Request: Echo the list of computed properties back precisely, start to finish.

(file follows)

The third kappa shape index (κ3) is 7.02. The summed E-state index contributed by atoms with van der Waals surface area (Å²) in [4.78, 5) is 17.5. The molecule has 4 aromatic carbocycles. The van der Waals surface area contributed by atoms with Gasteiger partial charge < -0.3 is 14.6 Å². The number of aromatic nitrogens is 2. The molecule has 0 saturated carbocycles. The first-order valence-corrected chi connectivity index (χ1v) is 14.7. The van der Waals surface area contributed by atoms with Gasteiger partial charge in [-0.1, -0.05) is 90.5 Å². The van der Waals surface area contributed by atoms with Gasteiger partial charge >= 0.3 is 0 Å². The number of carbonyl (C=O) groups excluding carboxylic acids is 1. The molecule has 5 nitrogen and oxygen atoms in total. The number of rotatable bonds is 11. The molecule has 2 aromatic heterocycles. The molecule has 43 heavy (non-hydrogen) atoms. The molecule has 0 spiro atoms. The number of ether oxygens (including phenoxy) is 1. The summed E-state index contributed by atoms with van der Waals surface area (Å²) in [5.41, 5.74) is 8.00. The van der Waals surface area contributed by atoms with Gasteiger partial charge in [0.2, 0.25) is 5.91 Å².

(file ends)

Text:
The third kappa shape index (κ3) is 7.02. The summed E-state index contributed by atoms with van der Waals surface area (Å²) in [4.78, 5) is 17.5. The molecule has 4 aromatic carbocycles. The van der Waals surface area contributed by atoms with Gasteiger partial charge < -0.3 is 14.6 Å². The number of aromatic nitrogens is 2. The molecule has 0 saturated carbocycles. The first-order valence-corrected chi connectivity index (χ1v) is 14.7. The van der Waals surface area contributed by atoms with Gasteiger partial charge in [-0.1, -0.05) is 90.5 Å². The van der Waals surface area contributed by atoms with Gasteiger partial charge >= 0.3 is 0 Å². The number of carbonyl (C=O) groups excluding carboxylic acids is 1. The molecule has 5 nitrogen and oxygen atoms in total. The number of rotatable bonds is 11. The molecule has 2 aromatic heterocycles. The molecule has 43 heavy (non-hydrogen) atoms. The molecule has 0 spiro atoms. The number of ether oxygens (including phenoxy) is 1. The summed E-state index contributed by atoms with van der Waals surface area (Å²) in [5.41, 5.74) is 8.00. The van der Waals surface area contributed by atoms with Gasteiger partial charge in [0.2, 0.25) is 5.91 Å².